For autosomal recessive disorders, dogs with two copies of the variant are at risk of developing the condition. Dogs with one copy of the variant are considered carriers and are usually not at risk of developing the disorder. However, carriers of some complex variants grouped in this category may be associated with a low risk of developing the disorder. Individuals with one or two copies may pass the disorder-associated variant to their puppies if bred.
At risk dogs are highly likely to show signs of this disease in their lifetime.
Partner with your veterinarian to make a plan regarding your dog’s well-being, including any insights provided through genetic testing. If your pet is at risk or is showing signs of this disorder, then the first step is to speak with your veterinarian.
The first signs of LI can be seen in young puppies. Affected dogs have adherent or loose thick, large scales (0.25 - 1 inch, 0.5 - 2 cm) that are either white or tan in color and cover their body. Hyperkeratosis of the footpads and soft nails are also common clinical signs. Affected dogs often have chronic secondary bacterial and yeast infections on their skin.
Affected dogs should be monitored closely for signs of skin infections. Treatment is supportive and symptomatic care depending on the dog's specific clinical signs.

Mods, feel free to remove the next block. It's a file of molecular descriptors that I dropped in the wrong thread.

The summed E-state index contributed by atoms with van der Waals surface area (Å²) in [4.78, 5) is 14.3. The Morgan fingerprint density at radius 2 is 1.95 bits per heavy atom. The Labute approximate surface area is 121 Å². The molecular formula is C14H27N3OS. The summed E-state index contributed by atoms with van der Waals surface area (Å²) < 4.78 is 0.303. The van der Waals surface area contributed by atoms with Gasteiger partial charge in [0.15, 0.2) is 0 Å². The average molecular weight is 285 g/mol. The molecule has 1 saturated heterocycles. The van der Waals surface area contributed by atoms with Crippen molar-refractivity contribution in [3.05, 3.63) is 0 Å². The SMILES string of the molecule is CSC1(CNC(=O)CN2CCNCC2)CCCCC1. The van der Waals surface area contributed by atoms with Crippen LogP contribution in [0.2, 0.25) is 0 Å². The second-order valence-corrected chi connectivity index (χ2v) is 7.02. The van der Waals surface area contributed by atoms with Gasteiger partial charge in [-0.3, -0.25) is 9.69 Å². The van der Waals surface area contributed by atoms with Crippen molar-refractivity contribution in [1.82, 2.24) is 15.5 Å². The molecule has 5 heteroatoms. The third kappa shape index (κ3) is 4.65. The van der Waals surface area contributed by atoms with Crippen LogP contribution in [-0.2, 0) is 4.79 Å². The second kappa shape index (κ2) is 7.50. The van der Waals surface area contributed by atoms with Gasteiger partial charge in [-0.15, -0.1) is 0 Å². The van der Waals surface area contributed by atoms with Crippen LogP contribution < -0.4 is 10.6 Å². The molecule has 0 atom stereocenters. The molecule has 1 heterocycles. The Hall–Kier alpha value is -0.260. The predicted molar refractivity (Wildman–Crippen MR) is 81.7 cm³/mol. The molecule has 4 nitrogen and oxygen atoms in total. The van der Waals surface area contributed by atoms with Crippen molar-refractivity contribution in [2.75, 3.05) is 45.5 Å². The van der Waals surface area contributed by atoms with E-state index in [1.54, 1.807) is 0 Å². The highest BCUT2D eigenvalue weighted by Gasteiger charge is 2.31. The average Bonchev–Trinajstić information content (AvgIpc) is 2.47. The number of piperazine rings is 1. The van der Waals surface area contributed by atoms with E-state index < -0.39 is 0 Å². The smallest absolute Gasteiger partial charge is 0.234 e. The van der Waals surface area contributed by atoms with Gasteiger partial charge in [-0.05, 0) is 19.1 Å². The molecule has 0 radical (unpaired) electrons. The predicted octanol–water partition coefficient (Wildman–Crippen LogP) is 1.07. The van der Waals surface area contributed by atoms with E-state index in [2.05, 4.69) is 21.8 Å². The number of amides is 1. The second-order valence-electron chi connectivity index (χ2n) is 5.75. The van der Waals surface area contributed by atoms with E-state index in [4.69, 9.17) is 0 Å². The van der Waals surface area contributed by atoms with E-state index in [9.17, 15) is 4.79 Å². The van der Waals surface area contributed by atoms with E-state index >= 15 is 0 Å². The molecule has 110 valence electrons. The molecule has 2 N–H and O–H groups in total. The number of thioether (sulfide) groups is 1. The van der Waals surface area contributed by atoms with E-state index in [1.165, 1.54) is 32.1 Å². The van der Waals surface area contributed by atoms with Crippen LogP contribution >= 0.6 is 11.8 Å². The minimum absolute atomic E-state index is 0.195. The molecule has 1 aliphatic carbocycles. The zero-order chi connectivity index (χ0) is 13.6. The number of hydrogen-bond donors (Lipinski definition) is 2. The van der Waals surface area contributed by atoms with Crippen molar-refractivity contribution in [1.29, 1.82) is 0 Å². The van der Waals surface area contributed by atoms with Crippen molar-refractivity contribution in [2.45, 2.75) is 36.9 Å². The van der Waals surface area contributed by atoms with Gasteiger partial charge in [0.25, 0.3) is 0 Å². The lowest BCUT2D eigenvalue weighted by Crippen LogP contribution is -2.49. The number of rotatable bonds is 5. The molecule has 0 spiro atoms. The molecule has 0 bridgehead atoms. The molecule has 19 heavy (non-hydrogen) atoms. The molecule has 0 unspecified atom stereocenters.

There are many responsibilities to consider when breeding dogs. Regardless of test results it is important that your dog is in good general health and that you are in a position to care for the puppies if new responsible owners are not found. For first time or novice breeders, advice can be found at most kennel club websites.
This disease is autosomal recessive meaning that two copies of the mutation are needed for disease signs to occur. A carrier dog with one copy of the Lamellar Ichthyosis mutation can be safely bred with a clear dog with no copies of the Lamellar Ichthyosis mutation. About half of the puppies will have one copy (carriers) and half will have no copies of the Lamellar Ichthyosis mutation. Puppies in a litter which is expected to contain carriers should be tested prior to breeding. Carrier to carrier matings are not advised as the resulting litter may contain affected puppies. Please note: It is possible that disease signs similar to the ones caused by the Lamellar Ichthyosis mutation could develop due to a different genetic or clinical cause.
All coordinates reference CanFam3.1
Credille, K. M., Minor, J. S., Barnhart, K. F., Lee, E., Cox, M. L., Tucker, K. A., … Dunstan, R. W. (2009). Transglutaminase 1-deficient recessive lamellar ichthyosis associated with a LINE-1 insertion in Jack Russell terrier dogs. British Journal of Dermatology, 161(2), 265–272. View the article